By early 1538 it was clear that Beaulieu was doomed so Thomas began to make provision for his future. One of his last acts as abbot before he was finally forced to surrender was to grant the mill and parsonage of Beaulieu to a friend and give his sister a manor house belonging to the abbey, an action that was common practice among monastic superiors facing the extinction of their houses during the Dissolution as insurance against not getting a decent pension (compare the similar transactions at neighbouring Titchfield Abbey).[3] The king’s commissioners arrived at the gates of the abbey in March 1538 and, after negotiations, the great monastery surrendered on 2 April 1538, the deed being signed by Thomas and 20 of the monks.[3] It is likely that Thomas did not feel very sad about having to surrender his abbey a second time; the pension of 100 marks a year he was given made him a very wealthy man,[3] and in a letter to Thomas Wriothesley written shortly after the abbey fell he described his monks at Beaulieu as "lewd monks, which now, I thank God, I am rid of".[3] On the other hand, he had more sympathy for the people who had taken sanctuary at the abbey and who lived in the abbey grounds.[3] He pleaded with the government for their lives, with the result that they were either given protection and the right to remain living in the former abbey precinct or pardons.[3]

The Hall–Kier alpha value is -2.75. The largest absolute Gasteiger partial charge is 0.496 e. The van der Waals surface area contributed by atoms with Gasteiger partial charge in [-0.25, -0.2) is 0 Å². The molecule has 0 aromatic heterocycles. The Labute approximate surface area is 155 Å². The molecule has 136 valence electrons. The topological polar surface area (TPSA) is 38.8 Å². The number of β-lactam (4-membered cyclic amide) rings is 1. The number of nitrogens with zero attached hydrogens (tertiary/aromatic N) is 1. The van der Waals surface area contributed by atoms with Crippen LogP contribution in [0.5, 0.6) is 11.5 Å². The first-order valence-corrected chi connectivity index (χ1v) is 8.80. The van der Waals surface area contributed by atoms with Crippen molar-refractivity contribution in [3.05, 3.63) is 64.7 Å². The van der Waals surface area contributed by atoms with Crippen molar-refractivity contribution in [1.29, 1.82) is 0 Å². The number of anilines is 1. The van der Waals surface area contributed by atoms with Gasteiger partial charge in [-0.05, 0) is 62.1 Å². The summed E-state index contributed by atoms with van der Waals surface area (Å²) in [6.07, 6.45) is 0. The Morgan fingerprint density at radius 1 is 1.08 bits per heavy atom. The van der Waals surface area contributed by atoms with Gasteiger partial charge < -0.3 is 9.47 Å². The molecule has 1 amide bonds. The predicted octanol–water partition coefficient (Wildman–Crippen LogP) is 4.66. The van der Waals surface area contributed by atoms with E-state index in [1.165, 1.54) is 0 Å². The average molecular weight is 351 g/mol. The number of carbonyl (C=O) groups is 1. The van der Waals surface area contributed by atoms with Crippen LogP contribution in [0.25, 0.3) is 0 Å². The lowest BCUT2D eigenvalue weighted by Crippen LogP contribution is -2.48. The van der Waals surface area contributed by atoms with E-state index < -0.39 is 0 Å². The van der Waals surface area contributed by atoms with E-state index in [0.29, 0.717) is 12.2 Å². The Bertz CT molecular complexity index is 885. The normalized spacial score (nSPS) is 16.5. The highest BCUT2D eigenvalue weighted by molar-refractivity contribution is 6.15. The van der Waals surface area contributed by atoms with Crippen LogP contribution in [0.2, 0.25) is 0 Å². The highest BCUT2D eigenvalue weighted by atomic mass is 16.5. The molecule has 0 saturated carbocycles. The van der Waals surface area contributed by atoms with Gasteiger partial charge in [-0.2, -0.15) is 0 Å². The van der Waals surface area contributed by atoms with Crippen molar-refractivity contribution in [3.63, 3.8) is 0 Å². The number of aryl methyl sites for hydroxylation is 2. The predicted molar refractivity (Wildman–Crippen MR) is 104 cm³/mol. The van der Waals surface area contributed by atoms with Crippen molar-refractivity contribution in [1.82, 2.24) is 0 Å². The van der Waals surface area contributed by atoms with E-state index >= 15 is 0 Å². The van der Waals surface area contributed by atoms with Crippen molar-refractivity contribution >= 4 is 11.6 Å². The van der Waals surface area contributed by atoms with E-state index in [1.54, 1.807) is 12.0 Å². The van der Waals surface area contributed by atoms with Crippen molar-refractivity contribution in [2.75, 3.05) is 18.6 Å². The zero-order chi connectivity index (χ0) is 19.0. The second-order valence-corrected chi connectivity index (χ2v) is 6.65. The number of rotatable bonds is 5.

Later life[edit]

Thomas continued his career in the church after the fall of Beaulieu and in February 1540 was made rector of Bentworth in Hampshire.[3] In May 1548 he was also made Treasurer of Salisbury Cathedral and given the prebend of Calne while retaining his rectory.[6]

Thomas' will, which he wrote on 9 August 1550 and its codicil, written three days later, reveals more details about Thomas' subsequent life. He had a daughter, Mary Stevens, to whom he left all his property, specifically noting his plate and an estate he had recently bought at Alton. Mary was clearly young because he created a trust supervised by a friend, Christofer Wallison, to manage the property and help her make a suitable marriage. Mary was present at the creation of the will and agreed not to marry anyone without the consent of Christofer. At his death Thomas was a rich man, which can be seen from the large sums he was able to leave as gifts to friends and his servants, many of whom are named in the will.[7]

Thomas must have died shortly after making his will, which was probated by the Archbishop of Canterbury in London on 9 September 1550.[7]

See also[edit]



  1. ^ a b c d e f g h i Page & Doubleday 1973, pp. 146–149.
  2. ^ Knowles 1959, pp. 91–95.
  3. ^ a b c d e f g h Page & Doubleday 1973, pp. 140–146.
  4. ^ Hockey 1976, pp. 158.
  5. ^ Hockey 1976, pp. 159–161.
  6. ^ Horn 1973, pp. 12–13.
  7. ^ a b Hockey 1976, pp. 229–230.